Office of Dietary Supplements, National Institutes of Health.  Dietary Supplement Fact Sheet: Vitamin D Health Professional Fact Sheet. Accessed April 2010
Lord S, Sherrington C, Menz H. Falls in older people: methodological considerations.  Australasian Epidemiologist. 2000;7(1):13-17Google Scholar
Jones G. Pharmokinetics of vitamin D toxicity.  Am J Clin Nutr. 2008;88(2):(suppl)  582s-586s18689406PubMedGoogle Scholar
Ilahi M, Armas L, Heaney R. Pharmokinetics of a single, large dose of cholecalciferol.  Am J Clin Nutr. 2008;87(3):688-69118326608PubMedGoogle Scholar
Pietras S, Obayan B, Cai M, Holick M. Vitamin D2 treatment for vitamin D deficiency and insufficiency for up to 6 years.  Arch Intern Med. 2009;169(19):1806-180819858440PubMedGoogle ScholarCrossref
Heaney R. Vitamin D: criteria for safety and efficacy.  Nutr Rev. 2008;66(10):(suppl 2)  s178-s18118844846PubMedGoogle ScholarCrossref
Original Contribution
May 12, 2010

Annual High-Dose Oral Vitamin D and Falls and Fractures in Older Women: A Randomized Controlled Trial

Author Affiliations

Author Affiliations: Department of Clinical and Biomedical Sciences, Barwon Health, University of Melbourne, Geelong (Drs Sanders, Kotowicz, and Nicholson and Ms Stuart); Centre for Molecular, Environmental, Genetic and Analytic Epidemiology, School of Population Health, University of Melbourne, Carlton (Drs Williamson and Simpson); Murdoch Children's Research Institute, and Royal Children's Hospital (Dr Williamson); and Department of General Practice, University of Melbourne, Parkville, Victoria (Dr Young), Australia.

JAMA. 2010;303(18):1815-1822. doi:10.1001/jama.2010.594

Context Improving vitamin D status may be an important modifiable risk factor to reduce falls and fractures; however, adherence to daily supplementation is typically poor.

Objective To determine whether a single annual dose of 500 000 IU of cholecalciferol administered orally to older women in autumn or winter would improve adherence and reduce the risk of falls and fracture.

Design, Setting, and Participants A double-blind, placebo-controlled trial of 2256 community-dwelling women, aged 70 years or older, considered to be at high risk of fracture were recruited from June 2003 to June 2005 and were randomly assigned to receive cholecalciferol or placebo each autumn to winter for 3 to 5 years. The study concluded in 2008.

Intervention 500 000 IU of cholecalciferol or placebo.

Main Outcome Measures Falls and fractures were ascertained using monthly calendars; details were confirmed by telephone interview. Fractures were radiologically confirmed. In a substudy, 137 randomly selected participants underwent serial blood sampling for 25-hydroxycholecalciferol and parathyroid hormone levels.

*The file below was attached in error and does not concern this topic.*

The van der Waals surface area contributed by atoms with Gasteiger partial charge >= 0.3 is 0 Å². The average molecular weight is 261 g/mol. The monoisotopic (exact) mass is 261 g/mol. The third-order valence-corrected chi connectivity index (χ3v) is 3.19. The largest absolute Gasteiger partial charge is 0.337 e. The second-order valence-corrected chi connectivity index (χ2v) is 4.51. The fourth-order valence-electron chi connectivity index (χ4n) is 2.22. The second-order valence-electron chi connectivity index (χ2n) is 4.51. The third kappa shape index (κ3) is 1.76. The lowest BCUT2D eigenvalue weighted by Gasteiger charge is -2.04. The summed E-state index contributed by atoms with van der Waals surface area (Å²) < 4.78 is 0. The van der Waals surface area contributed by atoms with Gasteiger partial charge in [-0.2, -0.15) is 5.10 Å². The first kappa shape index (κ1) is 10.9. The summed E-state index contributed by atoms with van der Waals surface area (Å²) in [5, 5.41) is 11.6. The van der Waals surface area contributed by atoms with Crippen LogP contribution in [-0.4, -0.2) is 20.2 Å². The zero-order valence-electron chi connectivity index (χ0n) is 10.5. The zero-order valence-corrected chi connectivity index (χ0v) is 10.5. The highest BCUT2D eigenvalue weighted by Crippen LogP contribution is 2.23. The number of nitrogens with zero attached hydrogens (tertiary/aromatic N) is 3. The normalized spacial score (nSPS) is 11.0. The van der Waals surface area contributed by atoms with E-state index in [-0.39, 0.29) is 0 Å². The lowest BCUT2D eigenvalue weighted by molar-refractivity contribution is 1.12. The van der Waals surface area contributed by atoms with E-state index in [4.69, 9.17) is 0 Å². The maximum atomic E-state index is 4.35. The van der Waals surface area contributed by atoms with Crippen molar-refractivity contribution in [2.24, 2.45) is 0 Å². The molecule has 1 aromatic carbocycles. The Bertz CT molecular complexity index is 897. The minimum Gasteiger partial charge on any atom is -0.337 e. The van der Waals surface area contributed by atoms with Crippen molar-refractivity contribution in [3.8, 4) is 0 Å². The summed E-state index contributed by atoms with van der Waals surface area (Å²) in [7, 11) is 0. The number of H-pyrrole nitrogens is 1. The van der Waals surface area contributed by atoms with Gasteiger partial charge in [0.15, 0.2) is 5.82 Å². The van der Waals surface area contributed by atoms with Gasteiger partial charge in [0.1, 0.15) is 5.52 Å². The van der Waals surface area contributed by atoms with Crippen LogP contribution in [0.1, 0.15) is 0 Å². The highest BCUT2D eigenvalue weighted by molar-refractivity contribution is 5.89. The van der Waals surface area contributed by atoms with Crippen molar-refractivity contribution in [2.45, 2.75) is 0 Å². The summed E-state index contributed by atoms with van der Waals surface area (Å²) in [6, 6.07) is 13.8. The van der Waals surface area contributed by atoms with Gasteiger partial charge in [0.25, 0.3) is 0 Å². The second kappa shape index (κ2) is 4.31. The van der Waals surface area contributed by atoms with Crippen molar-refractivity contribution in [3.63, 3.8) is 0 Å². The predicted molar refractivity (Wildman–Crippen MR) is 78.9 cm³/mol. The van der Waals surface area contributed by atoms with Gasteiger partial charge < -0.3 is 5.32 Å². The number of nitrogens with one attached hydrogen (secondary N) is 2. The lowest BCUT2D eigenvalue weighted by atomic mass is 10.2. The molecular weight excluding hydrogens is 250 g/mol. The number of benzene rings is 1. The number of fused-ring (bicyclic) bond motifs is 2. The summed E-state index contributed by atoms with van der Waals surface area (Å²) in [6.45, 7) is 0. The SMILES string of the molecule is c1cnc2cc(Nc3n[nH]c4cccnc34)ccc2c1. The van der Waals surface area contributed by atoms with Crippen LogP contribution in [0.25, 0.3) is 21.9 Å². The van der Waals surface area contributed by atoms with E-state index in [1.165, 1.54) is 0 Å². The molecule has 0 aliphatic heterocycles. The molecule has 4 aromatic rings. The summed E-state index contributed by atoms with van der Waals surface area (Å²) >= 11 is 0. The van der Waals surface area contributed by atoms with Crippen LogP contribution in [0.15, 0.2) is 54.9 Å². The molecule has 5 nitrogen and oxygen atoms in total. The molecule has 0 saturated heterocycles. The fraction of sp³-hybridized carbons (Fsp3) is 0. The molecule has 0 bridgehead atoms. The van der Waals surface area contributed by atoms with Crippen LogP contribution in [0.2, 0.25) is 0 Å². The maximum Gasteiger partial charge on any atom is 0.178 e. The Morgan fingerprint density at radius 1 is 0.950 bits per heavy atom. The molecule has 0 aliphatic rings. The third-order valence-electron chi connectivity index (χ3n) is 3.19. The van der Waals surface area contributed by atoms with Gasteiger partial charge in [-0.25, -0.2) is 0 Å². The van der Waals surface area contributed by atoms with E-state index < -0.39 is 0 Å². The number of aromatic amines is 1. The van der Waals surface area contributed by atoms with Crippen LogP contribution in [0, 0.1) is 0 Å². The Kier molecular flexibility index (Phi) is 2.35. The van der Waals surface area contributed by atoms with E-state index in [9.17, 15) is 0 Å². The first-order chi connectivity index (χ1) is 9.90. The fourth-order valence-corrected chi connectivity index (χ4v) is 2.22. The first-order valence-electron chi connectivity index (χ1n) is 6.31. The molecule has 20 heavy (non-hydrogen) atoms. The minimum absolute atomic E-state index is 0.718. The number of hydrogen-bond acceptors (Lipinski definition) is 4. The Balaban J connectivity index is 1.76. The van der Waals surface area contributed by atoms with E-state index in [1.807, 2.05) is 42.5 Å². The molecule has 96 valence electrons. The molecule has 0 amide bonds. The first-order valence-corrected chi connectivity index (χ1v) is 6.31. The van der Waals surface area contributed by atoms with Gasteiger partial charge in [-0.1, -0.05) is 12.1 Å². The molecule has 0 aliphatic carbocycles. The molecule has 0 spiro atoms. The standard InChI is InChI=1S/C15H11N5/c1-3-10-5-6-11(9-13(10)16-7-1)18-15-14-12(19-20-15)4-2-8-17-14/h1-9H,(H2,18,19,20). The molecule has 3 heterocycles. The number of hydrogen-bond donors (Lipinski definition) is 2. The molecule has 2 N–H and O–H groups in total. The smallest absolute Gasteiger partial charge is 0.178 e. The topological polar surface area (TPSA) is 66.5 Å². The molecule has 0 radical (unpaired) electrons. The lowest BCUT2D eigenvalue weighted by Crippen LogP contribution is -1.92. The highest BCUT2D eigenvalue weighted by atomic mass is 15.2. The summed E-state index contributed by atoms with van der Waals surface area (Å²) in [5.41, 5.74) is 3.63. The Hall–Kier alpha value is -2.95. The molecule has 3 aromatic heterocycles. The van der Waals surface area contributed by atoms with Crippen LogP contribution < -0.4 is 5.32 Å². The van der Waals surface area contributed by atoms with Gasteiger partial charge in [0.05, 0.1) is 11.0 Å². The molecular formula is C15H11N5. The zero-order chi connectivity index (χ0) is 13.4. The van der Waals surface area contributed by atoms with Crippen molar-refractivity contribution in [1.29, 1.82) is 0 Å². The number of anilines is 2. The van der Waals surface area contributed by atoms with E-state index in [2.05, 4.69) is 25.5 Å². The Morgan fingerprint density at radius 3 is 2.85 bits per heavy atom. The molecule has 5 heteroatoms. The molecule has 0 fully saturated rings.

Results Women in the cholecalciferol (vitamin D) group had 171 fractures vs 135 in the placebo group; 837 women in the vitamin D group fell 2892 times (rate, 83.4 per 100 person-years) while 769 women in the placebo group fell 2512 times (rate, 72.7 per 100 person-years; incidence rate ratio [RR], 1.15; 95% confidence interval [CI], 1.02-1.30; P = .03). The incidence RR for fracture in the vitamin D group was 1.26 (95% CI, 1.00-1.59; P = .047) vs the placebo group (rates per 100 person-years, 4.9 vitamin D vs 3.9 placebo). A temporal pattern was observed in a post hoc analysis of falls. The incidence RR of falling in the vitamin D group vs the placebo group was 1.31 in the first 3 months after dosing and 1.13 during the following 9 months (test for homogeneity; P = .02). In the substudy, the median baseline serum 25-hydroxycholecalciferol was 49 nmol/L. Less than 3% of the substudy participants had 25-hydroxycholecalciferol levels lower than 25 nmol/L. In the vitamin D group, 25-hydroxycholecalciferol levels increased at 1 month after dosing to approximately 120 nmol/L, were approximately 90 nmol/L at 3 months, and remained higher than the placebo group 12 months after dosing.

Conclusion Among older community-dwelling women, annual oral administration of high-dose cholecalciferol resulted in an increased risk of falls and fractures.

Trial Registration Identifier: ACTRN12605000658617; Identifier: ISRCTN83409867